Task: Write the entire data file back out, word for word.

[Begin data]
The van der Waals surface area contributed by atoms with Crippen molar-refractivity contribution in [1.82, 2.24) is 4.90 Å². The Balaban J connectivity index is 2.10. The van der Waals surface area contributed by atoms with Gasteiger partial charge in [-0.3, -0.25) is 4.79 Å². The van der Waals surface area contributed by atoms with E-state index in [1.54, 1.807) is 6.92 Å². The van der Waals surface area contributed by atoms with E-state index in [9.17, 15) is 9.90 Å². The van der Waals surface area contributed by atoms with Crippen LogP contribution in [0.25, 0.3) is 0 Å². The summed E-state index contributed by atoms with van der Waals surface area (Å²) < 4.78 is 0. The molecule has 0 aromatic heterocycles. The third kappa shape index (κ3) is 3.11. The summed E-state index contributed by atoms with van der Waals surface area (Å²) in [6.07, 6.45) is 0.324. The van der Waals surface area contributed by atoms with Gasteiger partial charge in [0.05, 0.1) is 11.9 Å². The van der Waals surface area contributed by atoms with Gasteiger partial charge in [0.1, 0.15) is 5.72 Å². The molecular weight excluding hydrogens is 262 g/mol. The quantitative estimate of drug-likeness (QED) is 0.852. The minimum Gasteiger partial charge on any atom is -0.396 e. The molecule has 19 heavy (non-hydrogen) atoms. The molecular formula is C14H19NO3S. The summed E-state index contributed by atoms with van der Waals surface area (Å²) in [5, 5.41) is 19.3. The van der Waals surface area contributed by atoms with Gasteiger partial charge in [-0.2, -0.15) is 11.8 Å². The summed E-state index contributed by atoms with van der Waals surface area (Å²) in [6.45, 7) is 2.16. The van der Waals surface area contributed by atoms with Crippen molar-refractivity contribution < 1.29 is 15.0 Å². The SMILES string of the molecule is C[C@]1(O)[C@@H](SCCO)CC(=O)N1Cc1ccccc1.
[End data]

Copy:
The van der Waals surface area contributed by atoms with Crippen molar-refractivity contribution in [1.82, 2.24) is 4.90 Å². The Balaban J connectivity index is 2.10. The van der Waals surface area contributed by atoms with Gasteiger partial charge in [-0.3, -0.25) is 4.79 Å². The van der Waals surface area contributed by atoms with E-state index in [1.54, 1.807) is 6.92 Å². The van der Waals surface area contributed by atoms with E-state index in [9.17, 15) is 9.90 Å². The van der Waals surface area contributed by atoms with Crippen LogP contribution in [0.25, 0.3) is 0 Å². The summed E-state index contributed by atoms with van der Waals surface area (Å²) < 4.78 is 0. The molecule has 0 aromatic heterocycles. The third kappa shape index (κ3) is 3.11. The summed E-state index contributed by atoms with van der Waals surface area (Å²) in [6.07, 6.45) is 0.324. The van der Waals surface area contributed by atoms with Gasteiger partial charge in [0.05, 0.1) is 11.9 Å². The van der Waals surface area contributed by atoms with Gasteiger partial charge in [0.1, 0.15) is 5.72 Å². The molecular weight excluding hydrogens is 262 g/mol. The quantitative estimate of drug-likeness (QED) is 0.852. The minimum Gasteiger partial charge on any atom is -0.396 e. The molecule has 19 heavy (non-hydrogen) atoms. The molecular formula is C14H19NO3S. The summed E-state index contributed by atoms with van der Waals surface area (Å²) in [5, 5.41) is 19.3. The van der Waals surface area contributed by atoms with Gasteiger partial charge in [-0.2, -0.15) is 11.8 Å². The summed E-state index contributed by atoms with van der Waals surface area (Å²) in [6.45, 7) is 2.16. The van der Waals surface area contributed by atoms with Crippen molar-refractivity contribution < 1.29 is 15.0 Å². The SMILES string of the molecule is C[C@]1(O)[C@@H](SCCO)CC(=O)N1Cc1ccccc1.